Nuclear Blast Records
Producer – Andy Sneap
Once the Big Four gained an almost official status there began a debate as to who would be number five. While it’s my opinion that the acknowledged Big Four of Metallica, Slayer, Megadeth and Anthrax is proper, it is also my opinion that you can’t have a discussion about number five without Testament. And gun to head, they are my number five. While I think the competition for number five is tighter than it is for the top four, I give them an edge at number five.
Brotherhood of the Snake is the third release since the return of noted guitarist Alex Skolnick. Who to be honest I revere as a talent largely because I’ve been told I should. That’s not to say he ain’t good. I’m just not sure I came to that conclusion on my own. With that Brotherhood of the Snake is much better than Dark Roots of the Earth but falls short of The Formation Of Damnation which frankly may have been Testament‘s pinnacle.
The opening title track does a good job of taking us back to 1988. Chuck Billy is the most defining element of the Testament sound and considering the effects time has on us as humans, his voice seems ageless. And the band sounds great. If there’s an identifiable problem with this record it’s that the first seven songs seem like the same song. You have to get to the eighth track, “Black Jack” before your brain wakes up and recognizes you are indeed hearing a new song. That’s not to say the first seven songs aren’t good. They just have a redundancy to them that makes them quickly forgettable.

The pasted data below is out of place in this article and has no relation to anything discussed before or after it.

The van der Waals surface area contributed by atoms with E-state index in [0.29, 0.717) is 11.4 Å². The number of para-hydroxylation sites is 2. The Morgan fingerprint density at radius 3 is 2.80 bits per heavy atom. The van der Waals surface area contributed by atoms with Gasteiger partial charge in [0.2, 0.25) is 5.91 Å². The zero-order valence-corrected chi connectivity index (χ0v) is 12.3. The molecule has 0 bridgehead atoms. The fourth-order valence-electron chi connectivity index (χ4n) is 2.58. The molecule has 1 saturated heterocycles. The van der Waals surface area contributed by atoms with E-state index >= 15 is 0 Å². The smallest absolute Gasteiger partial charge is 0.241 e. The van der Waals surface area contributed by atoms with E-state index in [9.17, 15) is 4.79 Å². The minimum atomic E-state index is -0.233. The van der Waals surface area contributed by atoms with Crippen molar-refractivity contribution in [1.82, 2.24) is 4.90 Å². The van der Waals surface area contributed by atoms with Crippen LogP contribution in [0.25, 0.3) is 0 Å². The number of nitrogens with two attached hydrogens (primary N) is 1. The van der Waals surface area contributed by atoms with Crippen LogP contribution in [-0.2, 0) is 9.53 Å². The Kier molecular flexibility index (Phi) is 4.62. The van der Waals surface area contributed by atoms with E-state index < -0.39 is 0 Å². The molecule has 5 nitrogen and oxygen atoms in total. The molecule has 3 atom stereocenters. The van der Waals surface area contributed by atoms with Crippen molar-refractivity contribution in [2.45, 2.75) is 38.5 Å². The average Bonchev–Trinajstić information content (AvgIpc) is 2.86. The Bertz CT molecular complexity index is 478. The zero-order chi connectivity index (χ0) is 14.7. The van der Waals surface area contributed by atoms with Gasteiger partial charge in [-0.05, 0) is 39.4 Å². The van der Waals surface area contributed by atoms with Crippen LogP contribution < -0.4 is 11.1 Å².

Testament have always been a great band. See them live if you doubt me. They also seem perfectly placed on the outside looking in on the Big Four. They never really found that identity the bands in the B4 did. Their first record sounds sonically similar to almost everything they’ve ever done. No growth. Only steps back followed by a return to (serenity) the Testament standard. Which ain’t bad. And neither is this record. It’s just not great. I recommend it for fans.